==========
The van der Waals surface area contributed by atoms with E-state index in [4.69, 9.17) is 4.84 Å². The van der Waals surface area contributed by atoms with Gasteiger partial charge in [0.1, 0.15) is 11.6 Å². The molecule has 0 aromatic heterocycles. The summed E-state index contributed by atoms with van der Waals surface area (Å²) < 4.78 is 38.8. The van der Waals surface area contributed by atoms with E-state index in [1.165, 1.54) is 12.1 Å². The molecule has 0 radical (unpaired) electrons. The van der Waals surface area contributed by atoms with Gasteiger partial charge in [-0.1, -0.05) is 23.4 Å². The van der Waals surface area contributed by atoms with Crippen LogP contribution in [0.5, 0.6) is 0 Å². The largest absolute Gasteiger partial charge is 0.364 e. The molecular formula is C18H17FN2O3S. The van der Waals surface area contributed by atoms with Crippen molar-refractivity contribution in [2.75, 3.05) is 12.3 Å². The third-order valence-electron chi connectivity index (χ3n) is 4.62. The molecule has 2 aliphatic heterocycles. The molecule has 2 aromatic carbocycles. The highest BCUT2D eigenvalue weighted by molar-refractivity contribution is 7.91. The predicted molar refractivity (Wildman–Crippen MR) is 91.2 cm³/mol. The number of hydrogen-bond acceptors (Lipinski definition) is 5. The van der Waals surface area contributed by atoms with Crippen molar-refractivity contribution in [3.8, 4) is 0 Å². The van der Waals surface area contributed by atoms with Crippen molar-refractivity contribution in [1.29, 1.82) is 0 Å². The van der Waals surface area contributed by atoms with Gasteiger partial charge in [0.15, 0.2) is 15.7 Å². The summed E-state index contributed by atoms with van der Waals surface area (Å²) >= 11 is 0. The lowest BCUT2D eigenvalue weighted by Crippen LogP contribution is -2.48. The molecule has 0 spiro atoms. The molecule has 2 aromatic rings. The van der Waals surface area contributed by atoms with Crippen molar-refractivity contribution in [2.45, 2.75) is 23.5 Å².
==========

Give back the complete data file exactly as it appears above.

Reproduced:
The van der Waals surface area contributed by atoms with E-state index in [4.69, 9.17) is 4.84 Å². The van der Waals surface area contributed by atoms with Gasteiger partial charge in [0.1, 0.15) is 11.6 Å². The molecule has 0 aromatic heterocycles. The summed E-state index contributed by atoms with van der Waals surface area (Å²) < 4.78 is 38.8. The van der Waals surface area contributed by atoms with E-state index in [1.165, 1.54) is 12.1 Å². The molecule has 0 radical (unpaired) electrons. The van der Waals surface area contributed by atoms with Gasteiger partial charge in [-0.1, -0.05) is 23.4 Å². The van der Waals surface area contributed by atoms with Crippen LogP contribution in [0.5, 0.6) is 0 Å². The largest absolute Gasteiger partial charge is 0.364 e. The molecular formula is C18H17FN2O3S. The van der Waals surface area contributed by atoms with Crippen molar-refractivity contribution in [2.75, 3.05) is 12.3 Å². The third-order valence-electron chi connectivity index (χ3n) is 4.62. The molecule has 2 aliphatic heterocycles. The molecule has 2 aromatic carbocycles. The highest BCUT2D eigenvalue weighted by molar-refractivity contribution is 7.91. The predicted molar refractivity (Wildman–Crippen MR) is 91.2 cm³/mol. The number of hydrogen-bond acceptors (Lipinski definition) is 5. The van der Waals surface area contributed by atoms with Crippen molar-refractivity contribution in [3.8, 4) is 0 Å². The van der Waals surface area contributed by atoms with Crippen molar-refractivity contribution in [1.29, 1.82) is 0 Å². The van der Waals surface area contributed by atoms with Gasteiger partial charge in [0.15, 0.2) is 15.7 Å². The summed E-state index contributed by atoms with van der Waals surface area (Å²) >= 11 is 0. The lowest BCUT2D eigenvalue weighted by Crippen LogP contribution is -2.48. The molecule has 0 spiro atoms. The molecule has 2 aromatic rings. The van der Waals surface area contributed by atoms with Crippen molar-refractivity contribution in [2.45, 2.75) is 23.5 Å².